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Learning Framework


Student Learning Process

Prepare: To be successful, preparation is key. Before class, study the course material and develop a solid understanding of it. Try to construct an understanding of the big picture and how each of the ideas and concepts relate to each other. Where appropriate use study groups to improve yours and others understanding of the material.

Engage: When attending class actively participate in discussions and ask questions. Test your ideas out with others and be open to their ideas and insights as well. As you leave class ask yourself, "Was class better because I was there today?"

Improve: Reflect on learning experiences and allow them to shape you into a more complete person; be willing to change your position or perspective on a certain subject. Take new risks and seek further opportunities to learn.

 

 

 

 

Characteristics of a Disciple Learner

Faithful

As a faithful learner, you are motivated by your love for God. You wish to serve the Lord and build his kingdom. You actively seek for greater light and knowledge through the Holy Ghost with a commitment to be obedient to that learning. As a faithful learner, you place the word of God above the wisdom of the world (2 Nephi 9:28-29).

Prepare: You “seek learning, even by study and also by faith” (DC 88:118). Your faith and obedience will invite the Holy Ghost to expand your learning capacity.

Engage: As you interact with your teacher and other students in an attitude of faith, all will be “edified and rejoice together” (D&C 50:22).

Improve:  You ask God, in faith, to help you improve. As a result, the Holy Ghost will “teach [you] all things which are expedient for [you]” (D&C 74:10).

Hopeful

As a hopeful learner, you have confidence in God’s ability and willingness to help you improve. You know that you are not limited in your capacity to learn and have faith that through Him all things are possible. You approach learning with confidence, optimism, and enthusiasm, knowing that all will work together for your good (Heb. 11:1).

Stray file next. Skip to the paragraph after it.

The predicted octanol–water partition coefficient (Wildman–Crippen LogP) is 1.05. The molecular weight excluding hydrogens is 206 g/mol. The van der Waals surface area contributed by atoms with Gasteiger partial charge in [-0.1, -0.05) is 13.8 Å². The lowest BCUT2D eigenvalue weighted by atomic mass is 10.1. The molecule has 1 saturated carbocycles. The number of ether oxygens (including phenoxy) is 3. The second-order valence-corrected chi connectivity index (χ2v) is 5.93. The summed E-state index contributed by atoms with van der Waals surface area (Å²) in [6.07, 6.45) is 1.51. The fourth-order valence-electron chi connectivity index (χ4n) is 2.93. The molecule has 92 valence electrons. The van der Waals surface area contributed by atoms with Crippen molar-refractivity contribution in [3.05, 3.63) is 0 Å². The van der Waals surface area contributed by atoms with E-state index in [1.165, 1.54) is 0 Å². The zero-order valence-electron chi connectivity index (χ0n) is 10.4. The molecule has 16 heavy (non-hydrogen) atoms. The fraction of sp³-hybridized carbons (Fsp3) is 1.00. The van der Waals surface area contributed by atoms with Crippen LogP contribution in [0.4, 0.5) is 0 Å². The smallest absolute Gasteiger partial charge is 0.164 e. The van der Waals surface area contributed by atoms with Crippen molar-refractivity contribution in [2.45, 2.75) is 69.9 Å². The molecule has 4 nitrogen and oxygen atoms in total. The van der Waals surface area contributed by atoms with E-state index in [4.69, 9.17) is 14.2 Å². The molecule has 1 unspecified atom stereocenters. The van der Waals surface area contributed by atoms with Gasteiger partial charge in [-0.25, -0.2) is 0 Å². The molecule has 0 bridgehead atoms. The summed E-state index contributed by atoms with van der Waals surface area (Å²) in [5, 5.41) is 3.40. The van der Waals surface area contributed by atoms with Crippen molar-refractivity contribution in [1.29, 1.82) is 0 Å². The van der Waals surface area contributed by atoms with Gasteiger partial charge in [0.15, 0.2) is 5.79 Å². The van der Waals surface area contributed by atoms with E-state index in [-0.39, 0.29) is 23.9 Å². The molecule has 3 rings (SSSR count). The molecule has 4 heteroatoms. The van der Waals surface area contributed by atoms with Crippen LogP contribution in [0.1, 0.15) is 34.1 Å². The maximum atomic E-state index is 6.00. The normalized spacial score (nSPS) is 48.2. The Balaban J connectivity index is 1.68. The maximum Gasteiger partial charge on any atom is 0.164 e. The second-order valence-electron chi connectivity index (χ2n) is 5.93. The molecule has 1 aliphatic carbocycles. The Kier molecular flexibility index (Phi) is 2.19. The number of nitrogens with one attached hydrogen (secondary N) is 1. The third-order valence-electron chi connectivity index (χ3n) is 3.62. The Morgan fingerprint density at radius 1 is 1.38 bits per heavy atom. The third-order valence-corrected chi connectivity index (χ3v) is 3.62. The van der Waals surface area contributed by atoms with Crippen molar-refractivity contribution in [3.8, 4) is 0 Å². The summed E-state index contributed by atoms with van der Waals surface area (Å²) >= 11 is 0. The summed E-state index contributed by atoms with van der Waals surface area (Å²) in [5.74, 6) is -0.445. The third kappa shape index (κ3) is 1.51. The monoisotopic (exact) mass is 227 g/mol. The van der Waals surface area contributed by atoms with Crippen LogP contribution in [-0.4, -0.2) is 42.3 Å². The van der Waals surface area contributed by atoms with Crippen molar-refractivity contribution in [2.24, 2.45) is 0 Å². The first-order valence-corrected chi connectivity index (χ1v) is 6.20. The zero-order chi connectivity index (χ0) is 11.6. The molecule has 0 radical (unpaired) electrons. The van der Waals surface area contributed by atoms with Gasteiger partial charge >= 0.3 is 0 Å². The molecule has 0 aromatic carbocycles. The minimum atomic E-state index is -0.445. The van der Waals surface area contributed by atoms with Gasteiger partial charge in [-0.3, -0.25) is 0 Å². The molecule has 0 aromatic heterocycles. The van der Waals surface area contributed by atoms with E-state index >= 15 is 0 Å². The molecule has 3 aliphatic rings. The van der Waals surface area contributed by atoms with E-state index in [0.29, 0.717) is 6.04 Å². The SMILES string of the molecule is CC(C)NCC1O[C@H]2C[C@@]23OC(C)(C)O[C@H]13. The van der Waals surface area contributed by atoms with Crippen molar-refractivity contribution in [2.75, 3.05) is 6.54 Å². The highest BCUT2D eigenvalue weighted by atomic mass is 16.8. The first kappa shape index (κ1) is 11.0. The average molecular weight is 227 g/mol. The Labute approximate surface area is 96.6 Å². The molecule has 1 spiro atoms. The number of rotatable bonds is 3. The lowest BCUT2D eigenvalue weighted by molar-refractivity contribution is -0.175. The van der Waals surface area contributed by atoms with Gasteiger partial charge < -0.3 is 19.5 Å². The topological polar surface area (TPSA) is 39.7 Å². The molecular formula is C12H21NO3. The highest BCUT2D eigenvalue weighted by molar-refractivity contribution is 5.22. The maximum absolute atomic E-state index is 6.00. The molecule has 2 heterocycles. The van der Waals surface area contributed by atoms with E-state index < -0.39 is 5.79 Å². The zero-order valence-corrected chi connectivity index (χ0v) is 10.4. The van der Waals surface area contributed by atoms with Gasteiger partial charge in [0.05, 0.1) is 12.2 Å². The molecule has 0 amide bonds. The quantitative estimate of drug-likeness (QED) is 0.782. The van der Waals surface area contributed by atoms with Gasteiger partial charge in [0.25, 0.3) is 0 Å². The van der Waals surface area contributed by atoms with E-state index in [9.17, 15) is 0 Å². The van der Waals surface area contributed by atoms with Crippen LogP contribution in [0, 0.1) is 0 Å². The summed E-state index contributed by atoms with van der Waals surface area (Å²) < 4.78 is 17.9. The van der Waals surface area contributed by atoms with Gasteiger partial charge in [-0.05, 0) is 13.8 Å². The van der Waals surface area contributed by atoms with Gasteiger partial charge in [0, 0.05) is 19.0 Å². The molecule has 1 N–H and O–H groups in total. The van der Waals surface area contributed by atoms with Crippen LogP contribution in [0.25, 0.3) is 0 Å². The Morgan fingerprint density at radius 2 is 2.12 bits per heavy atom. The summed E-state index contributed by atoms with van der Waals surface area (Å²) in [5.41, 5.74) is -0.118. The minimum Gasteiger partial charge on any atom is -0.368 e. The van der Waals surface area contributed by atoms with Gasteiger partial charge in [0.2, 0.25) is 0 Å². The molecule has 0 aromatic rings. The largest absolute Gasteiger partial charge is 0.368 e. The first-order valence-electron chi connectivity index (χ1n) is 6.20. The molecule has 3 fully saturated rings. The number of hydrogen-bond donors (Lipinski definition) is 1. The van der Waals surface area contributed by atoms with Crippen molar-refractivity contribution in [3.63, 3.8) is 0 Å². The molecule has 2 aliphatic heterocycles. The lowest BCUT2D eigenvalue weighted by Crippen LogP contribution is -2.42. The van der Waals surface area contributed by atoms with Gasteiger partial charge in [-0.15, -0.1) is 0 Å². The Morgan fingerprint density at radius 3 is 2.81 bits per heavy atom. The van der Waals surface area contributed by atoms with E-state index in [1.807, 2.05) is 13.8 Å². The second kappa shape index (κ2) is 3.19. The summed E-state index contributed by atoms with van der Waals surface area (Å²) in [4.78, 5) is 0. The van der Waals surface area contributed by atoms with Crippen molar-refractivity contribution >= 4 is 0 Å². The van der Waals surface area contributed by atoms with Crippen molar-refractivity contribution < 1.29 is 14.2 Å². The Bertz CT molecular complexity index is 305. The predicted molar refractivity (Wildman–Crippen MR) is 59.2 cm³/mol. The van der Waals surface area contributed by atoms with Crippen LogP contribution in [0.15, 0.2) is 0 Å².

Prepare:  You do not get discouraged when you do not understand the material well because you see your preparation in proper perspective. You seek God’s help, knowing that he will help you succeed.

Engage: You engage with others with enthusiasm and optimism for what you are learning. You believe that interaction with others will help everyone grow and learn.

Improve:  You know that the Lord is helping you improve through your experiences. When discouragement comes, you are quick to ask God to bless you with a greater learning capacity.

Charitable

As a charitable learner, you seek to use learning to bless the lives of others. You see others as God’s children and feel concern for their happiness and success. You are patient with your own and others’ imperfections and rejoice in their success as much as your own (Moroni 7:45).

Prepare: You seek ways to help others prepare successfully.

Engage: You are patient and kind in your interactions with others. You readily share what you are learning.